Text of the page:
Making your garden wildlife - friendly
Bird boxes, and feeders will attract birds into your garden to breed and make their home in a safe space away from predators. Make sure that your feeder is squirrel proof and at a height so that foxes aren’t a threat.
- Open-fronted nest boxes are ideal for robins or wrens, and should be placed low to the ground, hidden by shrubs and other plants.
- Classic nest boxes with a small opening at the top are great for avoiding predators and are suitable for a wide variety of small garden birds. They should be placed 2-4 metres up a tree or wall.
- Sparrow terraces are designed for sparrows who breed in colonies, these nest boxes or ‘sparrow terraces’ are basically three nest boxes in one. They should be placed high up, under the eaves of the roof.
Growing foliage for shelter
Growing climbers up fences or walls in your garden provide shelter whilst having fruit trees provides them with a great source of food that follows on to play an important part in seed dispersal.
Trees, shrubs, and hedges are great for hedgehogs as they can burrow and hide from predators. If you want to encourage them more into your garden, hedgehog houses will make them feel safe and able to make their home.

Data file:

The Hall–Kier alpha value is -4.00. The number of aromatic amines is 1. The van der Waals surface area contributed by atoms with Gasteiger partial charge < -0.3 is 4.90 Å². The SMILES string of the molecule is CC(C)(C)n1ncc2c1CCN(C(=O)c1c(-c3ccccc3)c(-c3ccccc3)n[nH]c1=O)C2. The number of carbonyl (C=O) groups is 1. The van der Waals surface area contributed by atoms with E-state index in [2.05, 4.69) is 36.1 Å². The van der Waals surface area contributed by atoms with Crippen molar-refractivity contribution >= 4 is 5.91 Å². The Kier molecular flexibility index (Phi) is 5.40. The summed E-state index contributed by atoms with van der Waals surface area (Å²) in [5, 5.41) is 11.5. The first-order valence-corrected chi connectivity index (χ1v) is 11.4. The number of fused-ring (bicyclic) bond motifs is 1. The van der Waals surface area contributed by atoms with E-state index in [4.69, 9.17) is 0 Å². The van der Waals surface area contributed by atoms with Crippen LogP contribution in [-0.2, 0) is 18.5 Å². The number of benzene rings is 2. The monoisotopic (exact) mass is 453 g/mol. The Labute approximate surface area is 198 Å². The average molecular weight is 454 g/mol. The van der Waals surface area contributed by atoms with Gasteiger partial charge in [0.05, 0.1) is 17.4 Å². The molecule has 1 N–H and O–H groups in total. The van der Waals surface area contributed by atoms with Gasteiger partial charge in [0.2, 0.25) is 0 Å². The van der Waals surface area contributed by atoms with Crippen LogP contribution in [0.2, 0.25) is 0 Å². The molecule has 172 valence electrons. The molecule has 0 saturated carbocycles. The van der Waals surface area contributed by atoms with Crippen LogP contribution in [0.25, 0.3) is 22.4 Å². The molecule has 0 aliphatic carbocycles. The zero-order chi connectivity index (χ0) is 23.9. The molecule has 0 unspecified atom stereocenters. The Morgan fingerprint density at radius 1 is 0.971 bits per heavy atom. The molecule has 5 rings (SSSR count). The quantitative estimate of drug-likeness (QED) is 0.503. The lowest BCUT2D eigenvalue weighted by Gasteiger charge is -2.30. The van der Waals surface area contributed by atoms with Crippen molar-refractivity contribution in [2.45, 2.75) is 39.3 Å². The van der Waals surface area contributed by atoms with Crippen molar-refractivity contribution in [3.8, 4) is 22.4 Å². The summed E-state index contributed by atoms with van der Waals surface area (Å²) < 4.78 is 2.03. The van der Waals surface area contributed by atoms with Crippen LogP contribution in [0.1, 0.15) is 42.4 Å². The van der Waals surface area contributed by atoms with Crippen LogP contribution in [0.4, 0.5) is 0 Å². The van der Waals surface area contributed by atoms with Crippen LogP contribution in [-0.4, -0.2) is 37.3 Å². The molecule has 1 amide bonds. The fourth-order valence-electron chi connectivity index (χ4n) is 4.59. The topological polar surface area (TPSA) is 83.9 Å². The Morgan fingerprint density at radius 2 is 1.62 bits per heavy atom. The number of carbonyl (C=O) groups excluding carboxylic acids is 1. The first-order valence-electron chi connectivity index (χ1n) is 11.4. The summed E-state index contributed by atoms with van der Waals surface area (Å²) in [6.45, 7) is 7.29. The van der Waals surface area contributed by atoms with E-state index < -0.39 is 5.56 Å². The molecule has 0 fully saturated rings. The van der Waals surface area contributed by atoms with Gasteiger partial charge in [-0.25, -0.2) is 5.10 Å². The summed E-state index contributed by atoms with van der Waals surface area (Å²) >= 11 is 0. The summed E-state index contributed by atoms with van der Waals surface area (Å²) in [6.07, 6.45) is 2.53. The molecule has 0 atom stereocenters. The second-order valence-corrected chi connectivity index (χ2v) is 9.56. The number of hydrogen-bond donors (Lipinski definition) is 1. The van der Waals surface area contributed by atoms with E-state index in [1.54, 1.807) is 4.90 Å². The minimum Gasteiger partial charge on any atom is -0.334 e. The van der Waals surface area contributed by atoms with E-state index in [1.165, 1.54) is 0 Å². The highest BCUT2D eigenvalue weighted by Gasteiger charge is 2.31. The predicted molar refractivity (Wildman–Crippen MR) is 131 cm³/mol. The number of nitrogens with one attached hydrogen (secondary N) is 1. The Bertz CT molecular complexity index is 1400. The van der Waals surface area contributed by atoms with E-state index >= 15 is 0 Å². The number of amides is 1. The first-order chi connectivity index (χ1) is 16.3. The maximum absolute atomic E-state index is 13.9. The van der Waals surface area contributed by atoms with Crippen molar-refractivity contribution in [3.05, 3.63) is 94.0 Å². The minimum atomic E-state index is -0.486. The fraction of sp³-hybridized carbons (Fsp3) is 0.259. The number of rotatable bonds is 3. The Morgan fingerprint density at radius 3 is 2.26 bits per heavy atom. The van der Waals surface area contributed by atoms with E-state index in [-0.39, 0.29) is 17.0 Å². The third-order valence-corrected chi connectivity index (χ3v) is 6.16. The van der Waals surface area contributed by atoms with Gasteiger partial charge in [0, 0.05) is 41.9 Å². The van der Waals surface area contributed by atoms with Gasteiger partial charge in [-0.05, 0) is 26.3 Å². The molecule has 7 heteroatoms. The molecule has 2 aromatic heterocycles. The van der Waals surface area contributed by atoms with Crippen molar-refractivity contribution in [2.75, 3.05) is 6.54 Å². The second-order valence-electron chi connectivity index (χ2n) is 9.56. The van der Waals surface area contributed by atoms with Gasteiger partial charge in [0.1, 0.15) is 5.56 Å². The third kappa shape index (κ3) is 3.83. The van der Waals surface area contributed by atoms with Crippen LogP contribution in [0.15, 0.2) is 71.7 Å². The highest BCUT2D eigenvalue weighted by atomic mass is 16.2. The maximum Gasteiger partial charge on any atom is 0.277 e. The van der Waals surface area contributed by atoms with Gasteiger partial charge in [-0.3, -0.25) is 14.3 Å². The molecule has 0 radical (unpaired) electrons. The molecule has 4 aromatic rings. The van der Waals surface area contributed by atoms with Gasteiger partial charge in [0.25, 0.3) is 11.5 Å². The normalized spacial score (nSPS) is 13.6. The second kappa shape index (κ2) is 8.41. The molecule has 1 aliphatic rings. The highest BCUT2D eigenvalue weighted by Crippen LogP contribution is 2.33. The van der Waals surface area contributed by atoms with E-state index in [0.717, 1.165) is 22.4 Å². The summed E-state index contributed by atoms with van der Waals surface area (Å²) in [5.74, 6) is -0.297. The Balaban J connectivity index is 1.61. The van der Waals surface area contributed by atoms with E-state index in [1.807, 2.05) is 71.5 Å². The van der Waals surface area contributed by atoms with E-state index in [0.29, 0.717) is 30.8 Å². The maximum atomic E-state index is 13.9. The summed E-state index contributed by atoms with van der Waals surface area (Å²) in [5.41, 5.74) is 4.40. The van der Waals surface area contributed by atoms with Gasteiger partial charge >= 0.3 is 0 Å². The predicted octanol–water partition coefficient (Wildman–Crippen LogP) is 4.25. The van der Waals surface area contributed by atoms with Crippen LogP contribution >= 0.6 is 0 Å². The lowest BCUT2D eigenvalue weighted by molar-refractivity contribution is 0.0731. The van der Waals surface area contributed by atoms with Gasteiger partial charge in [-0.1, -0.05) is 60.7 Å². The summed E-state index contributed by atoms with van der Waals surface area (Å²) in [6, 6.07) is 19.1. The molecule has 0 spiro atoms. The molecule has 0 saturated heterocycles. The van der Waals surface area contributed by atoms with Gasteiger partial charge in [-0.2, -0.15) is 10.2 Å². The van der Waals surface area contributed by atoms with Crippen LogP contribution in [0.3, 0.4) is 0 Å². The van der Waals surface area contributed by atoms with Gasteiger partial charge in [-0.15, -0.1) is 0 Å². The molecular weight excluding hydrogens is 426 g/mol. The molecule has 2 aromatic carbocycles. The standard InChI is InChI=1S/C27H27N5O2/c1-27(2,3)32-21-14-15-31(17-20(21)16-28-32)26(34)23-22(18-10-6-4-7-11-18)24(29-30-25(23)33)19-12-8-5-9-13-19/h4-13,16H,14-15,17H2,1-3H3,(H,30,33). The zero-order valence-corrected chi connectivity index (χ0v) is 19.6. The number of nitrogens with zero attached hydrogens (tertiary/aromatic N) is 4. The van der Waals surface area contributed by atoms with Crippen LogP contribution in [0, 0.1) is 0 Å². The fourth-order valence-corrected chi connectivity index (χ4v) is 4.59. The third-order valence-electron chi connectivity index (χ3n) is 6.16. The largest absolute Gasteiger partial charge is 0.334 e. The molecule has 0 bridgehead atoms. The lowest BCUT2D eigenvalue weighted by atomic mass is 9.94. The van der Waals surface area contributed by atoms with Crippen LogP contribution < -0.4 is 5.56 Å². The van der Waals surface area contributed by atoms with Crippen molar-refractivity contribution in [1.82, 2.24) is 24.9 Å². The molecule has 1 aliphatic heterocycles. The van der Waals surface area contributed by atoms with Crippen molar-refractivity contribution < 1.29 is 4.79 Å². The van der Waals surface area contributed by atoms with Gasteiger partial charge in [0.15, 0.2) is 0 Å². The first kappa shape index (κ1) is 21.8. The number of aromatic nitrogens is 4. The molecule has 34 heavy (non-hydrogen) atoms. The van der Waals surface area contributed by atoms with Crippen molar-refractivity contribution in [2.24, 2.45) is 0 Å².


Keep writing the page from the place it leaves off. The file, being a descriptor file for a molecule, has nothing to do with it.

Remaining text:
Source of Water
Ponds and water features can be a habitat for a huge variety of animal life, from amphibians and invertebrates to bathing garden birds. During the summer in drier days, a source of water in your garden could be essential for animals including bees, butterflies, badgers, hedgehogs, and birds.
Encouraging bees into your garden
To invite bees into your garden, choose pollen-rich flowers such as hellebores, sunflowers, lavender, honeysuckle, meadow clary and blossom. Some bees emerge from hibernation as early as February, while others are still flying in November. To give bees the best possible chance, grow your flowers from late winter to autumn or all year round if possible.